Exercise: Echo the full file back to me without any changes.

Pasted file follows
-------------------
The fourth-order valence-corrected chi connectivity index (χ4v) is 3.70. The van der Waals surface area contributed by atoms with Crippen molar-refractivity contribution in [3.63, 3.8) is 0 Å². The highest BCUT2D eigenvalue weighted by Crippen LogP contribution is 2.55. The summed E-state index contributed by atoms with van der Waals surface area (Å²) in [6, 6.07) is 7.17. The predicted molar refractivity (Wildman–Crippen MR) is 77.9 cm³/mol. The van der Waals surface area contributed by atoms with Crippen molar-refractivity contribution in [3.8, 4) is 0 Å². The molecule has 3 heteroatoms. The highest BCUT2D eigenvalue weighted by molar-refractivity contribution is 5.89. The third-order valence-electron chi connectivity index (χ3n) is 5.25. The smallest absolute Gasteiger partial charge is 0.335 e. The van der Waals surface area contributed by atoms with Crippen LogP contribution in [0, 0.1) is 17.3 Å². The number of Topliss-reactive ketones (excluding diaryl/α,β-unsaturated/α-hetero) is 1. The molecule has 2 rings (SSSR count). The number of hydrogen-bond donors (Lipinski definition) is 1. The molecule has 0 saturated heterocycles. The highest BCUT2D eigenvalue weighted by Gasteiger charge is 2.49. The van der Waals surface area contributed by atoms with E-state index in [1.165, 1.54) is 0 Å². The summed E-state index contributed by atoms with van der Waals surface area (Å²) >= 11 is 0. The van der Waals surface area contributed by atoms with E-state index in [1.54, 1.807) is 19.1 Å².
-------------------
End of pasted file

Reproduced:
The fourth-order valence-corrected chi connectivity index (χ4v) is 3.70. The van der Waals surface area contributed by atoms with Crippen molar-refractivity contribution in [3.63, 3.8) is 0 Å². The highest BCUT2D eigenvalue weighted by Crippen LogP contribution is 2.55. The summed E-state index contributed by atoms with van der Waals surface area (Å²) in [6, 6.07) is 7.17. The predicted molar refractivity (Wildman–Crippen MR) is 77.9 cm³/mol. The van der Waals surface area contributed by atoms with Crippen molar-refractivity contribution in [3.8, 4) is 0 Å². The molecule has 3 heteroatoms. The highest BCUT2D eigenvalue weighted by molar-refractivity contribution is 5.89. The third-order valence-electron chi connectivity index (χ3n) is 5.25. The smallest absolute Gasteiger partial charge is 0.335 e. The van der Waals surface area contributed by atoms with Crippen LogP contribution in [0, 0.1) is 17.3 Å². The number of Topliss-reactive ketones (excluding diaryl/α,β-unsaturated/α-hetero) is 1. The molecule has 2 rings (SSSR count). The number of hydrogen-bond donors (Lipinski definition) is 1. The molecule has 0 saturated heterocycles. The highest BCUT2D eigenvalue weighted by Gasteiger charge is 2.49. The van der Waals surface area contributed by atoms with E-state index in [1.165, 1.54) is 0 Å². The summed E-state index contributed by atoms with van der Waals surface area (Å²) >= 11 is 0. The van der Waals surface area contributed by atoms with E-state index in [1.54, 1.807) is 19.1 Å².